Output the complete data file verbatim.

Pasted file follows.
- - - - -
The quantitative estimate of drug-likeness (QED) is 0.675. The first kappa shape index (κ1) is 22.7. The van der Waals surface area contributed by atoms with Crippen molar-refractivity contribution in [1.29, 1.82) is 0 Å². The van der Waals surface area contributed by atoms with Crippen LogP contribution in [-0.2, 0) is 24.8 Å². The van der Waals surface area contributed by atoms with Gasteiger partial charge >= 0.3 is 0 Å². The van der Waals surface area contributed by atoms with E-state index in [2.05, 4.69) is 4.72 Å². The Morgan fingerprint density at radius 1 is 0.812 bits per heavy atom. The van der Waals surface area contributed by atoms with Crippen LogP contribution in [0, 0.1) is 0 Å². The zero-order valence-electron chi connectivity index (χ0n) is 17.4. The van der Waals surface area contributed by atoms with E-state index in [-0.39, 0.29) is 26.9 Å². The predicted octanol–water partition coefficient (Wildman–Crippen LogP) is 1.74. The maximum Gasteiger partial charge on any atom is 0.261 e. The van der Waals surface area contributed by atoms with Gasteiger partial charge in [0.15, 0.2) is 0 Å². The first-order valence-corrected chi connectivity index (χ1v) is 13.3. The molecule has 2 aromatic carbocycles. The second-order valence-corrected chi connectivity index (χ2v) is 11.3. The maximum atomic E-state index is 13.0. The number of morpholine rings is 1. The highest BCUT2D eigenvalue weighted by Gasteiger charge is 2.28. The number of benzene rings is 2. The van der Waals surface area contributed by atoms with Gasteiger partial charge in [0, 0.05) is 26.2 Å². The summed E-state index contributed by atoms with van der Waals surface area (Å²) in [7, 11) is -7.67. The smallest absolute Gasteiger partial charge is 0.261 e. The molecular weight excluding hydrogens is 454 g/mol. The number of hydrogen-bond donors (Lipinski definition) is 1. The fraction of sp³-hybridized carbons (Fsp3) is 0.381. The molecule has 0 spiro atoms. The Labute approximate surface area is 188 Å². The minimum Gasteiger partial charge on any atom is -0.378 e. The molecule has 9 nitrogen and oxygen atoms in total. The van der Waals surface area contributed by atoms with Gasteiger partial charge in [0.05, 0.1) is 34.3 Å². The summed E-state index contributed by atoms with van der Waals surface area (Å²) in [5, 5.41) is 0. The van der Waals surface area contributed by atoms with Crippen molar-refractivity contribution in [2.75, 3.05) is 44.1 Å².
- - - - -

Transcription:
The quantitative estimate of drug-likeness (QED) is 0.675. The first kappa shape index (κ1) is 22.7. The van der Waals surface area contributed by atoms with Crippen molar-refractivity contribution in [1.29, 1.82) is 0 Å². The van der Waals surface area contributed by atoms with Crippen LogP contribution in [-0.2, 0) is 24.8 Å². The van der Waals surface area contributed by atoms with Gasteiger partial charge >= 0.3 is 0 Å². The van der Waals surface area contributed by atoms with E-state index in [2.05, 4.69) is 4.72 Å². The Morgan fingerprint density at radius 1 is 0.812 bits per heavy atom. The van der Waals surface area contributed by atoms with Crippen LogP contribution in [0, 0.1) is 0 Å². The zero-order valence-electron chi connectivity index (χ0n) is 17.4. The van der Waals surface area contributed by atoms with E-state index in [-0.39, 0.29) is 26.9 Å². The predicted octanol–water partition coefficient (Wildman–Crippen LogP) is 1.74. The maximum Gasteiger partial charge on any atom is 0.261 e. The van der Waals surface area contributed by atoms with Gasteiger partial charge in [0.15, 0.2) is 0 Å². The first-order valence-corrected chi connectivity index (χ1v) is 13.3. The molecule has 2 aromatic carbocycles. The second-order valence-corrected chi connectivity index (χ2v) is 11.3. The maximum atomic E-state index is 13.0. The number of morpholine rings is 1. The highest BCUT2D eigenvalue weighted by Gasteiger charge is 2.28. The number of benzene rings is 2. The van der Waals surface area contributed by atoms with Gasteiger partial charge in [0, 0.05) is 26.2 Å². The summed E-state index contributed by atoms with van der Waals surface area (Å²) in [7, 11) is -7.67. The smallest absolute Gasteiger partial charge is 0.261 e. The molecular weight excluding hydrogens is 454 g/mol. The number of hydrogen-bond donors (Lipinski definition) is 1. The fraction of sp³-hybridized carbons (Fsp3) is 0.381. The molecule has 0 spiro atoms. The Labute approximate surface area is 188 Å². The minimum Gasteiger partial charge on any atom is -0.378 e. The molecule has 9 nitrogen and oxygen atoms in total. The van der Waals surface area contributed by atoms with Gasteiger partial charge in [0.05, 0.1) is 34.3 Å². The summed E-state index contributed by atoms with van der Waals surface area (Å²) in [5, 5.41) is 0. The van der Waals surface area contributed by atoms with Crippen molar-refractivity contribution in [2.75, 3.05) is 44.1 Å².